I just got home from my dad's wedding. It wasn't fancy, cause my dad and now step-mom don't have much money. It was small, there was food and music. In fact she didn't wear a dress. But everyone was still very pretty! the colors were lavender and white.
But it was in a church and God and Jesus were the main focus, etc etc.
So I've been thinking about my wedding. I know I want to get married before I'm 30. I also know I want absolutely no religion involved.
I already have my colors picked out, my dress (which will not be white), I know where I want it to be and my flowers and etc etc.
But how do you have a wedding with no religion involved, if religion kind of is the point of a wedding?
The union is the point of the wedding; the religious aspect is highly variable and completely unnecessary.
As is typically the case, the governments I've lived under regulate marriage. As such they have also been obligated to ensure that there are officiants available who will provide non-religious ceremonies without discrimination.
Here's a website that has a great idea for Atheist weddings: http://www.ehow.com/how_2090411_plan-atheist-wedding.html
Sometimes though, there are atheists who get married to people who belong to a religion, but irreligious. That means, their worldview and thinking is atheistic/agnostic, but they decided to keep their religious affiliation for the sake of loyalty to the clan and tradition, so there will be times atheist must engage in a religious wedding. An atheist just has to not mind the nonsensical religious words sputtered by the priest, and just enjoy your union without caring about the religious aspect. In any case, I don't see atheists bursting into flames when going inside a religious church.
Religion isn't the point of a wedding. The point of a wedding is to declare a lifelong commitment to a partner in front of your family and friends. (And also to sign the paper for the legal privileges, if you are so able.)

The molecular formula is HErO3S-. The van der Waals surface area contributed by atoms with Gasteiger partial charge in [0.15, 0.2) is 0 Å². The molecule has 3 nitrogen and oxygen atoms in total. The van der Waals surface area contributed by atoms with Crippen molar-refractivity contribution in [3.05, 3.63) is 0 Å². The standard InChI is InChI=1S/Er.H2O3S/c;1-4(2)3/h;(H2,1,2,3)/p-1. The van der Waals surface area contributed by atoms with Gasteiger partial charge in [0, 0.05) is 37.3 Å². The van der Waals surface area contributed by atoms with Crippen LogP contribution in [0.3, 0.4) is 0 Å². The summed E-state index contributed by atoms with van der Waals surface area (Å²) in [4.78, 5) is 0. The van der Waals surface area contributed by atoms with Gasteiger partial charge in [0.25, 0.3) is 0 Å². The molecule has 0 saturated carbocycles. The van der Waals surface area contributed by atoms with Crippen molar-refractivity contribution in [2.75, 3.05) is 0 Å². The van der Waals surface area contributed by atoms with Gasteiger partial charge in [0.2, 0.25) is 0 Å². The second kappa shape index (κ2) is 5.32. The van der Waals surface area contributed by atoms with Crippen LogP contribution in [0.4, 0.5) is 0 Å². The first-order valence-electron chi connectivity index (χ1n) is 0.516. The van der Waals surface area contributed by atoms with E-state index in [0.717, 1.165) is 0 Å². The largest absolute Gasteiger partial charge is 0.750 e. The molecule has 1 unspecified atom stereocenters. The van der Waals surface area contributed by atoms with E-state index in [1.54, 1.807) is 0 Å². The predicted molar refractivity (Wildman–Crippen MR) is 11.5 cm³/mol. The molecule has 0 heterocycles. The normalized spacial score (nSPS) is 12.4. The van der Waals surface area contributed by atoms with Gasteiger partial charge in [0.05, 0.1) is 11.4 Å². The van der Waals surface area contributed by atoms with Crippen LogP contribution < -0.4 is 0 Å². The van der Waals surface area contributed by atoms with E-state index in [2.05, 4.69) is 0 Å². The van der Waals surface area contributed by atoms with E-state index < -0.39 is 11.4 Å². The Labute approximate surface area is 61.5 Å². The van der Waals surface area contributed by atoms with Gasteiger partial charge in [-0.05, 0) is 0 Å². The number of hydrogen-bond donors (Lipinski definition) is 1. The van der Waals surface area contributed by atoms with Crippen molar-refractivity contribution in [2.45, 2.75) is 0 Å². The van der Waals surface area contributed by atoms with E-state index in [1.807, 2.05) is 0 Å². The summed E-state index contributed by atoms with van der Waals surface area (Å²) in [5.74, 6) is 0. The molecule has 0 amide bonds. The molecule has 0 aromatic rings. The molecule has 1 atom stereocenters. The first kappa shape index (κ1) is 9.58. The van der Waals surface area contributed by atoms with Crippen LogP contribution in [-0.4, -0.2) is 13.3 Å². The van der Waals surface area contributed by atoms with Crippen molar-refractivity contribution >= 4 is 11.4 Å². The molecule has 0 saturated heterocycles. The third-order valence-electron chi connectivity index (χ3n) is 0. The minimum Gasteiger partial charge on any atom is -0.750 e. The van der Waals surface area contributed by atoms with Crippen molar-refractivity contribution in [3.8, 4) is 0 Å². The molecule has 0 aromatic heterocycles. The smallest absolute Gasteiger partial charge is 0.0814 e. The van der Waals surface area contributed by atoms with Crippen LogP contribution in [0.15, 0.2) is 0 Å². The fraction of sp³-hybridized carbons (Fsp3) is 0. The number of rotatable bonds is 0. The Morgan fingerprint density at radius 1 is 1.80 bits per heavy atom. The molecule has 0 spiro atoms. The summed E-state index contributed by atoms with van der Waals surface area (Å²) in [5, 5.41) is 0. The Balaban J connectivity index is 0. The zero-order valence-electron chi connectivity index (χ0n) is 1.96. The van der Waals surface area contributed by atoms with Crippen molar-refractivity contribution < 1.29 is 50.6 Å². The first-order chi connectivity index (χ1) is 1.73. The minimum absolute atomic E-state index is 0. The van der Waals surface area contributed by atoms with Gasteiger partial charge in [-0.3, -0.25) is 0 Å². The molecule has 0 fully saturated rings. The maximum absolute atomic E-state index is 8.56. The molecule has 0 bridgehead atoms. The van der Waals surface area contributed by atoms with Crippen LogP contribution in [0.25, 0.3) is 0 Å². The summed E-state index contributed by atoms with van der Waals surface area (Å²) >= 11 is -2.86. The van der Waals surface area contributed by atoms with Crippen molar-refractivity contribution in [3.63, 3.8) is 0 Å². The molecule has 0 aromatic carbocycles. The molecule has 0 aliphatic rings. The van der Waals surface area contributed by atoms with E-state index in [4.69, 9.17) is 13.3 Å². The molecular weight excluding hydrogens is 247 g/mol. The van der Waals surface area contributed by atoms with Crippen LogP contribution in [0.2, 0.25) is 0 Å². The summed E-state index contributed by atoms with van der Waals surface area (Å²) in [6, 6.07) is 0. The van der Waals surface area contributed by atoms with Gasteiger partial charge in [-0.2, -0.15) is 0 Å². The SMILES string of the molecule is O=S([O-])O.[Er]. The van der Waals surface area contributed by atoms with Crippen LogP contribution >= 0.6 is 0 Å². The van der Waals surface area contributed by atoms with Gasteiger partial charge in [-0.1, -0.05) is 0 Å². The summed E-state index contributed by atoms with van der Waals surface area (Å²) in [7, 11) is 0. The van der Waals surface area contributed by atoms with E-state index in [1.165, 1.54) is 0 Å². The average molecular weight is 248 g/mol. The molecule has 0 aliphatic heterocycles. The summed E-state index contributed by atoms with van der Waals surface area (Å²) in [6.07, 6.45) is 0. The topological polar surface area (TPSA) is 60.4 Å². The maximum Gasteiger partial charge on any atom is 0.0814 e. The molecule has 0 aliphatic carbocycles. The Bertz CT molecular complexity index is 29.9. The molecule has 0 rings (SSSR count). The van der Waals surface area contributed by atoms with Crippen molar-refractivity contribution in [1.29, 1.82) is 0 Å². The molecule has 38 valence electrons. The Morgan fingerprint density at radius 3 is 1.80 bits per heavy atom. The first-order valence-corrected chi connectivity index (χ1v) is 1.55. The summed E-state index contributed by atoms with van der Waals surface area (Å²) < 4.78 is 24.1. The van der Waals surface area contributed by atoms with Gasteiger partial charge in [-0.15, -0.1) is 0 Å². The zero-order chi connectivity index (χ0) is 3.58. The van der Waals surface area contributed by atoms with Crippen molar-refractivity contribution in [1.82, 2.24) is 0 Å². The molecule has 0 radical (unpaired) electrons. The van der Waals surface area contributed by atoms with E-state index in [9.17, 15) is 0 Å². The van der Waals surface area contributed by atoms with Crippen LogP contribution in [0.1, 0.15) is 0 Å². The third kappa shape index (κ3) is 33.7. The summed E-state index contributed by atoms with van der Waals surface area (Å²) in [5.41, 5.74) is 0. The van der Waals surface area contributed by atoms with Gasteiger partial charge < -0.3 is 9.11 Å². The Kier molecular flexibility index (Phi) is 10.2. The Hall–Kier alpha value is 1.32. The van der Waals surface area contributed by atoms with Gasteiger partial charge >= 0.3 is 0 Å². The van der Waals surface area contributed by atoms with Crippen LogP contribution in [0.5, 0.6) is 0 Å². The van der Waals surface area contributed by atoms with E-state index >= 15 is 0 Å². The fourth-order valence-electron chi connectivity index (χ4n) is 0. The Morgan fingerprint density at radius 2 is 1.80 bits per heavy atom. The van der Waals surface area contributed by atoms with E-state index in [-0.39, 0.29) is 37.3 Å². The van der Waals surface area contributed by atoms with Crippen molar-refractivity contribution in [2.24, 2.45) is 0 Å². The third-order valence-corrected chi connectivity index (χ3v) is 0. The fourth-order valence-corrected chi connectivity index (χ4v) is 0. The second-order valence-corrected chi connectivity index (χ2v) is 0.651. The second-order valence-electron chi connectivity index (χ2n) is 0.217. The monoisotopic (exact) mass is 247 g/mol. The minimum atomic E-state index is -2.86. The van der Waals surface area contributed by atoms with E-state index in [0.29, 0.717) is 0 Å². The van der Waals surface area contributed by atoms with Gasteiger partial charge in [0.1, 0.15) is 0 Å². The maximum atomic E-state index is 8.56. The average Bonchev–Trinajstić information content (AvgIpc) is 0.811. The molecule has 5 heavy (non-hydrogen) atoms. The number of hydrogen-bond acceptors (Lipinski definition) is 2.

Both my mother and I had non-religious weddings (nb: I am divorced now; she and my stepdad are still going strong 15 years later.) Mom got married at a wine garden; I got married at an old historic building on my college campus. Our officiants were members of the Universal Life Church - you can get ordained on the internet. =) (As a matter of fact, I am going to officiate my friends' secular wedding in October.)
The important part, though: We wrote our vows to state what WE thought was important in our marriages. We didn't need to pray to any god for assistance or approval, we didn't have to promise to have children... we wrote vows that meant something.
It's a social construct filled with artificial symbolism as a substitute for original thought. If you truly love someone, the exchange of metals, minerals, and plants are not the foundation and should not alter the relationship.
I agree. I have been with my bf/significant other/life partner for nearly 6 years and there is no marriage in our future. Not only is religion a factor in this but also the government. No one but us should be able to declare our love valid. We don't need a ceremony, costumes, etc to make sure our relationship is at that point. We are what we are. Just because we aren't married doesn't mean we aren't exactly like a husband and wife. I think we are more than that.
It's going to get interesting when we have kids because I do have a side of the family who are very conservative christian-like and they will not be happy campers. Too bad for them!
I respect others decisions to have a wedding, though. I have a close friend who is not religious and is having her wedding in a garden setting.
My sister is currently planning an atheist wedding. She's already informed my Mormon family that no references to God are allowed. Her best friend is marrying them (got ordained on the internets) it's being held in a hall instead of a church, and it's going to be very non-traditional.
The only religious things I tend to notice at weddings are the church, minister, and God references in the vows. Receptions usually consist of drinking, eating, and dancing so it's really not hard to remove God from a wedding, particularly if it's not held in a church.